For the past few months, I have been spending a significant amount of time with Ovid! Well… at least with his writings. However, a successful artistic collaboration can make it seem as if your poet is right there in the room with you! That is precisely what I have been feeling.
In December 2016, I started writing a large-scale work for soprano and orchestra. Long before I put the first note on paper, I knew that the text would be by Ovid, that it would revolve around his time in exile, and that it would be my way of marking the 2000th anniversary of his death.
On March 31, 2017, the work, Epistulae ex Ponto (“Letters from the Black Sea”), will be premiered by Italian-American soprano Cherie Caluda and the Hartt Orchestra conducted by Edward Cumming. The Hartt School of the University of Hartford in West Hartford, Connecticut is one of America’s top arts conservatories, and each year, a member of the music composition faculty works with one of the School’s performing ensembles. Writing this piece for Ms. Caluda, Maestro Cumming and the Hartt Orchestra has been in the works for several years.
The music is programmatic in that it tells a story – a story that begins in Sulmona and ends tragically in a distant land.
The great “Roman poet” Ovidius (AKA Ovidio in Italian or Ovid in English) was born in Sulmona, Italy (not Rome!) on March 20, 43 BC. Despite my quintessential Anglo-Saxon name (which is most likely an Americanization of a Swiss-German name), I am half Italian. My maternal family (Di Pietro) is from a small village in the Abruzzo Region of Italy just a short distance from Sulmona… an area where I try to spend as much time as possible. Ovid is Sulmona’s favorite son, and it is impossible to be there without feeling a connection. Sulmona and my family’s village are in the Peligna Valley surrounded by the magnificent Appenine Mountains. The people of the valley are descendants of the ancient Peligni (or Paeligni) tribe, and this romantic would like to think that some DNA unites us. Clearly, my passion for Ovid is personal.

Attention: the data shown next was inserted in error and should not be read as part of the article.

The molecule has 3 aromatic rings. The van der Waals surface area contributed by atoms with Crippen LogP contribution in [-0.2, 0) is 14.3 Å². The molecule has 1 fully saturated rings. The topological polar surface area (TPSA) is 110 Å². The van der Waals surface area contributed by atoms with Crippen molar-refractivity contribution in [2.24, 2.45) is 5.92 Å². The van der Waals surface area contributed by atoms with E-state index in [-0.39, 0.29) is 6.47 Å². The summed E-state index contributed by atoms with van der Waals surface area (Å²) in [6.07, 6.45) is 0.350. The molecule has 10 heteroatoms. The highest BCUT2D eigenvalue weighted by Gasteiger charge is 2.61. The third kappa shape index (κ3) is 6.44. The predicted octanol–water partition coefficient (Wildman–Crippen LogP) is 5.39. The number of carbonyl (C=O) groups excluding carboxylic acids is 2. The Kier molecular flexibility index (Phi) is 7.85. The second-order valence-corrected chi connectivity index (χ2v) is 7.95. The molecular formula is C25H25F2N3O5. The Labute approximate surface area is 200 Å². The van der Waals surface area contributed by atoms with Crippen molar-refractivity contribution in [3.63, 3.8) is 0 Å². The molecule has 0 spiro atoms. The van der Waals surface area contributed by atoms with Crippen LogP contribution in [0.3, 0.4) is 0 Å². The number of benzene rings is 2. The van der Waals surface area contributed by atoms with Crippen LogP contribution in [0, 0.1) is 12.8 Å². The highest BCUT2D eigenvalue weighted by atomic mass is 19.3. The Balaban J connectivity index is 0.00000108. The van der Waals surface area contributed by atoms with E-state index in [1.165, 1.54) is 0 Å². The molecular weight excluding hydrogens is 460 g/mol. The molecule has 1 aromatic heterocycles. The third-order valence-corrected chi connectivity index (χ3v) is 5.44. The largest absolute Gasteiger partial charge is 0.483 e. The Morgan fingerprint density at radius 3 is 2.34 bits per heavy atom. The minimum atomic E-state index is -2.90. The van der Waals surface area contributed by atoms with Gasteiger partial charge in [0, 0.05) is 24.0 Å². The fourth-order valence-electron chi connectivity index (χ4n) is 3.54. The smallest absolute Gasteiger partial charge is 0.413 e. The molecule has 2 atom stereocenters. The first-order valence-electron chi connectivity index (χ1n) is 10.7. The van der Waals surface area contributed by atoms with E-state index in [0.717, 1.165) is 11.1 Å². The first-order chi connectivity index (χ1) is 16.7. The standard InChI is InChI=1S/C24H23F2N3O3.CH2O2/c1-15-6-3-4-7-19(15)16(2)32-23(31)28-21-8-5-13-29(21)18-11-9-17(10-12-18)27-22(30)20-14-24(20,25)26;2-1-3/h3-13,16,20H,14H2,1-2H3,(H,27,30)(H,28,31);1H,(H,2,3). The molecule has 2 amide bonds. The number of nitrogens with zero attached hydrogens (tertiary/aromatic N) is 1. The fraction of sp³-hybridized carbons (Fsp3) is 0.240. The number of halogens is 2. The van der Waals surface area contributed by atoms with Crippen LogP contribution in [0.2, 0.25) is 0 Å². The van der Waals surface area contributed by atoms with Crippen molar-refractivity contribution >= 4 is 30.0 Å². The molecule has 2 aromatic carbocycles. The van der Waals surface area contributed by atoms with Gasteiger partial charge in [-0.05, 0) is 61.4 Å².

Ovid is one of the greatest literary figures of Western Civilization, and his works such as Metamorphoses and Amores are recognized masterpieces. We know his writings, but relatively little is known about the details of his life. After spending most of his adult life in Rome, he was exiled by Emperor Augustus in 8 AD to Tomis, the present-day Romanian city of Constanta on the Black Sea. Ovid died there in 17 AD without ever returning to Rome. The circumstances involving his exile by Augustus are unclear. He writes that it was the result of a carmen et error (a poem and a mistake). Ovid identifies the “poem” as Ars Amatoria (“The Art of Love”), and he indicates that the “mistake” was not a crime . . . nor was it intentional. Although he alludes to the mistake often, he never offers a detailed explanation. It was obviously serious enough for Augustus to take strong action. Even following the death of Augustus in 14 AD, his successor, Tiberius, did not allow Ovid to return to Rome. It remains one of the great mysteries of literature, and it is easy to understand why so many theories have surfaced over the centuries.
Imagine what it meant for Ovid to be exiled from Rome to a place that was very much at the extreme edges of his world. He loathed being there . . . something that is very clear in his writings. While in Tomis, Ovid wrote Tristia, Epistulae ex Ponto and Ibis. His poems take the form of letters to his wife and friends, but in the case of Ibis, he is cursing someone, an unnamed former friend. The letters include descriptions of his surroundings, a running commentary on his deteriorating health and passionate pleas to be able to return to Rome. He frequently asks for intervention on his behalf, and his emotions range from resignation to melancholy to raging anger. He has been sent away, and there is nothing he can do about his circumstances. It was this tragic state of affairs that has inspired my work for soprano and orchestra.